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New Yorker, Vanity Fair Take a Stand Against Trump

New Yorker, Vanity Fair Take a Stand Against Trump

trump white house correspondents dinner

Two major media organizations are not participating events related to the White House Correspondents' Dinner.


The mainstream media has faced much criticism because of its coverage of Donald Trump's presidential campaign and his subsequent upset win that many news organizations predicted wouldn't happen. Now two major publications -- Vanity Fair and The New Yorker -- have announced plans to pull out of parties related to the White House Correspondents Dinner, an event that allows the sitting president to schmooze with and take some lighthearted jokes from the media.

Vanity Fair, which has typically cosponsored the dinner's most glamourous after-party, will not do so this year, and The New Yorker will not hold its traditional kickoff party before the dinner, The New York Times reported today.

Graydon Carter, the editor of Vanity Fair, has a history of publicly feuding with Trump, and David Remnick, the editor of The New Yorker, has written critically about Trump since day one. On November 9, Remnick published an article titled "An American Tragedy," saying that "despair is no answer." Instead, he wrote, "to combat authoritarianism, to call out lies, to struggle honorably and fiercely in the name of American ideals -- that is what is left to do. That is all there is to do." Both editors, however, joined Trump and other members of the media in an off-the-record meeting in January.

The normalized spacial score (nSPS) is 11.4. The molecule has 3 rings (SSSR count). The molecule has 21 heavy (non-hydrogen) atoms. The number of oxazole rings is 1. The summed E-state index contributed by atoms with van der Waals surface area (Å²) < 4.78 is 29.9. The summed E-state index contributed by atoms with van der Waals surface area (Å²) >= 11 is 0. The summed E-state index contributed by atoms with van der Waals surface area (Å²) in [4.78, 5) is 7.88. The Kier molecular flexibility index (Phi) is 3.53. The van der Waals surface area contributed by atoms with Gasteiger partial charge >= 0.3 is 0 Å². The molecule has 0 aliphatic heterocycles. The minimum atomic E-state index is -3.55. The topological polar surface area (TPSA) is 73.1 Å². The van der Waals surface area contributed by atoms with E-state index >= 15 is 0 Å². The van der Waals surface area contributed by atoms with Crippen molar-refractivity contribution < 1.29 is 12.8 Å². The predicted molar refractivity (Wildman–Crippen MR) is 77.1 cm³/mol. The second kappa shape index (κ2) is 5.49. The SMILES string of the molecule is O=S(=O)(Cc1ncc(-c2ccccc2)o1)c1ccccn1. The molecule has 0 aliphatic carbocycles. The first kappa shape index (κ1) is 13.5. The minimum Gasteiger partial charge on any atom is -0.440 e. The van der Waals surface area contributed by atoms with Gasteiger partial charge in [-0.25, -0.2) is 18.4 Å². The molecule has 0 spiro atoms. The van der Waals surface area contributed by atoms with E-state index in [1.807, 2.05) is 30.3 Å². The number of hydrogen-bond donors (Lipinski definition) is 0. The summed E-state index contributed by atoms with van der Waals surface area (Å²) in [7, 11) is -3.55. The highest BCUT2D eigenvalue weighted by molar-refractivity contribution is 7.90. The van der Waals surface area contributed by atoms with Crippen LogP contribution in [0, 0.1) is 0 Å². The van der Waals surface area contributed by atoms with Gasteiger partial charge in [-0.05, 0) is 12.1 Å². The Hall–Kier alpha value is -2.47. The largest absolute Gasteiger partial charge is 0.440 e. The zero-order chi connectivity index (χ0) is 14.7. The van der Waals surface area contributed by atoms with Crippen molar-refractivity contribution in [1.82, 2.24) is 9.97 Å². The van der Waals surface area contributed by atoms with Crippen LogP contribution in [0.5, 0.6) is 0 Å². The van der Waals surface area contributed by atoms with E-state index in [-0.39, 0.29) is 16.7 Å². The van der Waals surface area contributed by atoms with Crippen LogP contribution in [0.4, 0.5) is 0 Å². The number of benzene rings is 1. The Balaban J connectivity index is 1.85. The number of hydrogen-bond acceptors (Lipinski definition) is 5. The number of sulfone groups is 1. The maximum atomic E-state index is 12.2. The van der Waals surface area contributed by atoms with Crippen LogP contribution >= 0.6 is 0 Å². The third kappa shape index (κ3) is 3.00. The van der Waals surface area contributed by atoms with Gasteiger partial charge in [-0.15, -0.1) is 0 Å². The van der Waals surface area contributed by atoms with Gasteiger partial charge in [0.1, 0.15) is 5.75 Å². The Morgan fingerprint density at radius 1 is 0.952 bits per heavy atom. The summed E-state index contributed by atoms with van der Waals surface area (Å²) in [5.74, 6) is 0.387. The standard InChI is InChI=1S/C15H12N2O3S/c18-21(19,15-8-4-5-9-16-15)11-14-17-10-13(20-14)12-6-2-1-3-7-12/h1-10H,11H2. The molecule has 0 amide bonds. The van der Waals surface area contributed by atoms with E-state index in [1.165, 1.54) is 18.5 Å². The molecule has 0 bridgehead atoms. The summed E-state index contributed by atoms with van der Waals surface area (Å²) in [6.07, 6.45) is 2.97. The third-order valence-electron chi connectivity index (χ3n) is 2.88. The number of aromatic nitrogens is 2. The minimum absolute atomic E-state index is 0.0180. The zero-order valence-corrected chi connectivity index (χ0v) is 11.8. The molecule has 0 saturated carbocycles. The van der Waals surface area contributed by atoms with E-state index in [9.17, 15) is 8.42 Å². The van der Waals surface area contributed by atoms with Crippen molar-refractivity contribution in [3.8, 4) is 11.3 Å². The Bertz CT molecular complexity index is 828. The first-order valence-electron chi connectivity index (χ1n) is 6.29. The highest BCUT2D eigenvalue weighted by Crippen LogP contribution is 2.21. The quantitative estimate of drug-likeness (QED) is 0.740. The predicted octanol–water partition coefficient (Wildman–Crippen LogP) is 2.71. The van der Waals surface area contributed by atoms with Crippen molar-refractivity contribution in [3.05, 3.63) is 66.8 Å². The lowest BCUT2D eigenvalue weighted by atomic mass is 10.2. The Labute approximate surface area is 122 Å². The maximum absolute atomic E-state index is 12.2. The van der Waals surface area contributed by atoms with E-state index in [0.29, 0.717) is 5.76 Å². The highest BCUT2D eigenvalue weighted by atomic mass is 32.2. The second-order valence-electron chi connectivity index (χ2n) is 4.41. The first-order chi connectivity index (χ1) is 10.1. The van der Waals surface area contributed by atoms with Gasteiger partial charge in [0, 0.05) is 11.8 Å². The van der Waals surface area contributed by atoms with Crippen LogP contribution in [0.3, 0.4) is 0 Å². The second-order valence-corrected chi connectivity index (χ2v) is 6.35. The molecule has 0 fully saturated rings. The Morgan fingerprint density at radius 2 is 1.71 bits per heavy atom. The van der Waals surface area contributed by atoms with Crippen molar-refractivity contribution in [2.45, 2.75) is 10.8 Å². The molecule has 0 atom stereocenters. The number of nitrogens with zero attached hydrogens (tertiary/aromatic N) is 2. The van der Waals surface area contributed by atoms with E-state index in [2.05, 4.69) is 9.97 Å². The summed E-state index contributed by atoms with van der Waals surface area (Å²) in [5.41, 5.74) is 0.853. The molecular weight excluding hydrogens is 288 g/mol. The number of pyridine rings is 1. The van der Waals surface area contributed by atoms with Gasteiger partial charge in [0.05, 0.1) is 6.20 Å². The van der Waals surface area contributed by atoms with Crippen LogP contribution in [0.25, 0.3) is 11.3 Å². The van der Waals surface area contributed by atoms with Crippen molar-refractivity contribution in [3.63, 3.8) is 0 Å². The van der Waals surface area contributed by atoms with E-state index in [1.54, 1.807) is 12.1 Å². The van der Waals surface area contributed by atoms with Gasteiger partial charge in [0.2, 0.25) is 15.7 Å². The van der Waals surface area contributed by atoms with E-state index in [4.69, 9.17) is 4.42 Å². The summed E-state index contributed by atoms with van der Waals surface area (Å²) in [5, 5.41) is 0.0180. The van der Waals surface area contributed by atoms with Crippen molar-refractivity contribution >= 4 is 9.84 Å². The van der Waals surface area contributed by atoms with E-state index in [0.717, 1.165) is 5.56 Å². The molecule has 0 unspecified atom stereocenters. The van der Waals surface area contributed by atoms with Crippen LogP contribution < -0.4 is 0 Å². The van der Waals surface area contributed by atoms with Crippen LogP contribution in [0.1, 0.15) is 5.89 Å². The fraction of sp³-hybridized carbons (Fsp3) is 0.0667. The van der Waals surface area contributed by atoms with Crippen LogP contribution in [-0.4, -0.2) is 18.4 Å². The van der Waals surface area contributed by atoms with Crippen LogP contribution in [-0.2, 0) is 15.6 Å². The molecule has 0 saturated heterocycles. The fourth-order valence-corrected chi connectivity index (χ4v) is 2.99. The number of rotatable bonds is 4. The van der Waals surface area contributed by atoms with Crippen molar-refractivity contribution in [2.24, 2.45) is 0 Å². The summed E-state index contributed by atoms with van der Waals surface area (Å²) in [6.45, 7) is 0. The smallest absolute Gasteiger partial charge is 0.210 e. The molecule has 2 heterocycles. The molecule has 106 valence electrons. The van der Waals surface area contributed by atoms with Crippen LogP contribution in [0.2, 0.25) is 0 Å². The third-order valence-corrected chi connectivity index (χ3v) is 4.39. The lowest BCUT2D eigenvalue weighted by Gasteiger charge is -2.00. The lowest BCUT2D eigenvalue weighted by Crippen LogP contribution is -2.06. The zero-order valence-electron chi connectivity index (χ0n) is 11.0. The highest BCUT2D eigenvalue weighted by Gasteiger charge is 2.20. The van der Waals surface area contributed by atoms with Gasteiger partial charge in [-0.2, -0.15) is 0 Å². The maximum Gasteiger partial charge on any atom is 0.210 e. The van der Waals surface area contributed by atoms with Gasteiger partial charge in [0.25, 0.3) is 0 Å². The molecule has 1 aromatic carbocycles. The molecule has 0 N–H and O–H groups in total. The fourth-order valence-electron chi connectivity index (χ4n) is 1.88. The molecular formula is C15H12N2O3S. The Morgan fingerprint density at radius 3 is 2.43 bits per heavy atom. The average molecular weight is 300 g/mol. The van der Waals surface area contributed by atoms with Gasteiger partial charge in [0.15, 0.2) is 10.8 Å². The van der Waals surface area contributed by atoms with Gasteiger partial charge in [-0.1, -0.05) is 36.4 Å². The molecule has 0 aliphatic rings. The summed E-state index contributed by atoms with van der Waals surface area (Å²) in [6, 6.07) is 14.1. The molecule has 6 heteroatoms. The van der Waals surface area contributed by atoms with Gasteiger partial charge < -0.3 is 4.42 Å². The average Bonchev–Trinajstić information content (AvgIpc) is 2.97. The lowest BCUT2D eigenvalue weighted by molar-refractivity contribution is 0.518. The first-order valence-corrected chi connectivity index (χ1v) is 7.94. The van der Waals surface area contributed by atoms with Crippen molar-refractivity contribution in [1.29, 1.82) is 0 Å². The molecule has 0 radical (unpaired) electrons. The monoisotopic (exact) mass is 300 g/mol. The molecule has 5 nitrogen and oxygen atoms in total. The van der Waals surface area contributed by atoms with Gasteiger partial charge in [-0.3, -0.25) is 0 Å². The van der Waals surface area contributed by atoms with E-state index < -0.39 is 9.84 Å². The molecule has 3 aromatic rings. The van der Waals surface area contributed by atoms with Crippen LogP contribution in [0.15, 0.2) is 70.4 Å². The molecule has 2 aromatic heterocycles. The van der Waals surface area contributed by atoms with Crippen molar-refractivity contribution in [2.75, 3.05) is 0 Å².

Carter will not attend the dinner, scheduled for April 29, he told the Times, saying he would be spending the weekend in Connecticut, and that the magazine has previously taken breaks from the dinner. Comedian Samantha Bee, who hosts the feminist news satire program Full Frontal With Samantha Bee,has already announced plans to hold an alternative correspondents' dinner, which may draw some other big names away from the event.

In the past the correspondents' dinner has featured celebrity comedians such as Stephen Colbert and Seth Meyers. Comics have roasted presidents including Barack Obama and George W. Bush, who have responded with laughter, albeit awkwardly at times. The presidents have gotten in some digs of their own as well.

It was at the 2011 White House Correspondents' Dinner that Obama famously jabbed at Trump, and some observers believe that event motivated Trump to seek the presidency. Obama was taking on Trump because the reality TV star and billionaire businessman had long led a campaign claiming that he was not a U.S. citizen. Obama eventually released a copy of his birth certificate to prove him wrong (but Trump himself has yet to release a copy of his tax returns, even though almost every presidential nominee since Richard Nixon has). "Say what you will about Mr. Trump, he certainly would bring some change to the White House," Obama said while showing a gaudy Photoshopped version of the White House meant to resemble what the home would look like if Trump lived in it. Those words turned out to be unfortunately prophetic.